My parents called a couple times a month to check on me, usually after mass on Sundays. I always went home for Christmas. They bought me a giant green Eddie Bauer coat when I moved to Chicago. My mom sent me fifty-dollar checks so I’d have spending money; my dad diagnosed problems with my Honda’s brakes over the phone. My younger sister was finishing graduate school and about to become engaged to her longtime boyfriend; my brother and his wife, college sweethearts, lived in Atlanta near dozens of their college friends. None of them knew about my unscored heart. To them, I was their oddball daughter and sister who voted Democratic, liked poetry, and settled north of the Mason-Dixon Line. They loved me, but I didn’t really fit with them or Texas. When I was a kid, my mom would play the Aggie fight song on the piano and my dad would sing along at the top of his lungs. Hullaballo-canek-canek, Hullaballoo-canek-canek. He took me on my college tour of Texas A&M, and when I picked it—primarily because we could afford it—he was genuinely thrilled to have another Aggie in the family. He never said so, but surely he was disappointed to learn that I spent home football games in the library highlighting passages in Walden while twenty thousand fans sang, stomped, and cheered loud enough that when the Aggies, scored the library walls vibrated. Everyone in my family and all of Texas, it seemed, loved football.

I was a misfit. The deep secret I carried was that I didn’t belong. Anywhere. I spent half my days obsessing about food and my body and the weird shit I did to control both, and the other half trying to outrun my loneliness with academic achievement. I went from the honor roll in high school to the dean’s list in college for earning a 4.0 for most of my semesters there to cramming legal theories into my brain seven days a week. I dreamed of one day showing up at 6644 Thackeray Avenue at my goal weight, arm in arm with a healthy functioning man, and my spine shooting straight to the sky.

I didn’t think of disclosing to my family when my troubling wishes about death cropped up. We could talk about the weather, the Honda, and the Aggies. None of my secret fears and fantasies fit into any of those categories.

I wished passively for death, but I didn’t stockpile pills or join the Hemlock Society’s mailing list. I didn’t research how to get a gun or fashion a noose out of my belts. I didn’t have a plan, a method, or a date. But I felt an unease, constant as a toothache. It didn’t feel normal, passively wishing that death would snatch me up. Something about the way I was living made me want to stop living.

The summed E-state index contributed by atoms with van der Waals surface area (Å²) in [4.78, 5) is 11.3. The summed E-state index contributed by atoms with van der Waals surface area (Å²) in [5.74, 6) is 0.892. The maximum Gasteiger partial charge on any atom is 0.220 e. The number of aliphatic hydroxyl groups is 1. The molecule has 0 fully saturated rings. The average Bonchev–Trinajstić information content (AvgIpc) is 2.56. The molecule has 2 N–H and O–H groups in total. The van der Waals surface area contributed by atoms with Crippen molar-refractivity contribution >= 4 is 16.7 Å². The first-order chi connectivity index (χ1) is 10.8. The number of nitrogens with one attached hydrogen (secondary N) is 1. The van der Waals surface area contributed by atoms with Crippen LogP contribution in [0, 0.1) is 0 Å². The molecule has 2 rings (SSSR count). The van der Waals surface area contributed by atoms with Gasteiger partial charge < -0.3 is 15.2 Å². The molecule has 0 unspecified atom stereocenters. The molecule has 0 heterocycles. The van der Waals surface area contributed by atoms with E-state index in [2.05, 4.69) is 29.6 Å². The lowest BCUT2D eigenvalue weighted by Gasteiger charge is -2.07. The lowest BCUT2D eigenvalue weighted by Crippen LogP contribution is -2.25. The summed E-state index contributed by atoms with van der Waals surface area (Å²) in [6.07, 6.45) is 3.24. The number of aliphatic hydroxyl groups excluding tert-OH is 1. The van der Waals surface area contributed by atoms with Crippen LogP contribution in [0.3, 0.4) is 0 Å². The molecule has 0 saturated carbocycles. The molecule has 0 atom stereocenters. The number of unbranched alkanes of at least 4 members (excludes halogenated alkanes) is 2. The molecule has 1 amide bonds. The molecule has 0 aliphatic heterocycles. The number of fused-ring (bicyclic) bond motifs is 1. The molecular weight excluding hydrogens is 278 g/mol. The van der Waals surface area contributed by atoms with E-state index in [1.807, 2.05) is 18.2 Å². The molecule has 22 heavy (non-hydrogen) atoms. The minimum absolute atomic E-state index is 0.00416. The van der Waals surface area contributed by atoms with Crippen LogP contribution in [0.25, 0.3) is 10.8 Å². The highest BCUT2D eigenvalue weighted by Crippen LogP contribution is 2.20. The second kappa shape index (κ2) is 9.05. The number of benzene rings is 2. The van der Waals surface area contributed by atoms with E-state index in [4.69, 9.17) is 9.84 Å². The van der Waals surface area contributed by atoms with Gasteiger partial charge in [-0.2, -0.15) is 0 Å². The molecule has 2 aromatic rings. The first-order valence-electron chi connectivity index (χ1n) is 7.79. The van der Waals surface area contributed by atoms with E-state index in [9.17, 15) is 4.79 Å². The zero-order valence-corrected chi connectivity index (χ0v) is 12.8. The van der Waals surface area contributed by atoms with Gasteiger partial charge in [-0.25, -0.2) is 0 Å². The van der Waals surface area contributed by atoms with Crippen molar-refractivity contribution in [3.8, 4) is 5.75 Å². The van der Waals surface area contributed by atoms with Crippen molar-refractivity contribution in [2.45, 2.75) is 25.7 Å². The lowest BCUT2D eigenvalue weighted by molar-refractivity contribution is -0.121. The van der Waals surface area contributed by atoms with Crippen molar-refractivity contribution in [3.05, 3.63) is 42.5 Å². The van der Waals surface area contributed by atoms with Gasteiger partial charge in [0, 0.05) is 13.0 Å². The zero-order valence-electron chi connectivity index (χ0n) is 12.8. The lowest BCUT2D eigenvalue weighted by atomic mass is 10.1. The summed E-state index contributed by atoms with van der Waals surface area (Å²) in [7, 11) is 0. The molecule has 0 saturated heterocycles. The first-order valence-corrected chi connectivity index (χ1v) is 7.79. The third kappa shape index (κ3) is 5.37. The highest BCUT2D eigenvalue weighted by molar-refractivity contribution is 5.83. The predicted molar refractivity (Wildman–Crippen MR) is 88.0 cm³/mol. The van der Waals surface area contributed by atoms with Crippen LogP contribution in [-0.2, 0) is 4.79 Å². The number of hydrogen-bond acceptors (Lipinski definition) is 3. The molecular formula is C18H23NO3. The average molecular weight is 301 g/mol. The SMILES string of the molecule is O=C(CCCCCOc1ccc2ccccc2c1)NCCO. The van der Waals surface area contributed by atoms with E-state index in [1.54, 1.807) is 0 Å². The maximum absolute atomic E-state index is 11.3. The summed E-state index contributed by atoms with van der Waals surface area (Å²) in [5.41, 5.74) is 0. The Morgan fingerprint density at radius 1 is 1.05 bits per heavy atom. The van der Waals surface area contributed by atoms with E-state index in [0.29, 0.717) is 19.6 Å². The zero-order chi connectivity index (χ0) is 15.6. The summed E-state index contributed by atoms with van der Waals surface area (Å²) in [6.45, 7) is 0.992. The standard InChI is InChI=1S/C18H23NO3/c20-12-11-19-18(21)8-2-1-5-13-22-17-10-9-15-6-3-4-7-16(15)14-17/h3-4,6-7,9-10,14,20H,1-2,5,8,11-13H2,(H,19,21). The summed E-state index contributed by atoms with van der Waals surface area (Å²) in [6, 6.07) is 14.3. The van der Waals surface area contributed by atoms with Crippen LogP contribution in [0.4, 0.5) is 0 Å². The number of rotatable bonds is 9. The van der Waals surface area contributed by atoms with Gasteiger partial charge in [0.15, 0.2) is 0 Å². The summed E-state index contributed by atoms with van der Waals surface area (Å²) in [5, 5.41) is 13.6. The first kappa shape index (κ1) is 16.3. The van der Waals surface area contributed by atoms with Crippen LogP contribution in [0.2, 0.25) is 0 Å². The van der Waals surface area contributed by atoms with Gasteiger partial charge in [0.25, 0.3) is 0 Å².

I don’t remember what words I used when I thought about my malaise. I know I felt a longing I couldn’t articulate and didn’t know how to satisfy. Sometimes I told myself I just wanted a boyfriend or that I was scared I would die alone. Those statements were true. They nicked the bone of the longing, but they didn’t reach the marrow of my despair.

In my journal, I used vague words of discomfort and distress: I feel afraid and anxious about myself. I feel afraid that I’m not OK, will never be OK & I’m doomed. It’s very uncomfortable to me. What’s wrong with me? I didn’t know then that a word existed to perfectly define my malady: lonely.

That card from the bursar with my class rank on it, by the way, said number one. Uno. First. Primero Zuerst. The one hundred seventy other students in my class had a GPA lower than mine. I’d exceeded my goal of landing in the top half of the class, which, after my less-than-mediocre score on the LSAT—I never could figure out when Uriah should have his conference—seemed like a stretch goal. I should have been thrilled. I should have been opening zero-balance credit cards. Shopping for Louboutin heels. Signing the lease on a new apartment on the Gold Coast. Instead, I was first in my class and jealous of the lead singer of INXS who died of autoerotic asphyxiation.

What the hell was wrong with me? I wore size-six pants, had D-cup breasts, and pulled in enough student loan money to cover a studio apartment in an up-and-coming neighborhood on the north side of Chicago. For eight years, I’d been a member of a 12-step program that taught me how to eat without sticking my finger down my throat thirty minutes later. My future gleamed before me like Grandma’s polished silver. I had every reason to be optimistic. But self-disgust about my stuckness—I was far away from other people, aeons away from a romantic relationship—lodged in every cell of my body. There was some reason that I felt so apart and alone, a reason why my heart was so slick. I didn’t know what it was, but I felt it pulsing as I fell asleep and wished to not wake up.

I was already in a 12-step program. I’d done a fourth-step inventory with my sponsor who lived in Texas and made amends to the people I’d harmed. I’d returned to Ursuline Academy, my all-girl high school, with a one-hundred-dollar check as restitution for money I stole while managing parking-lot fees junior year. Twelve-step recovery had arrested the worst of my disordered eating, and I credited it with saving my life. Why was I now wishing that life away? I confessed to my sponsor who lived in Texas that I’d been having dark thoughts.

“I wish for death every day.” She told me to double up on my meetings.

I tripled them, and felt more alone than ever.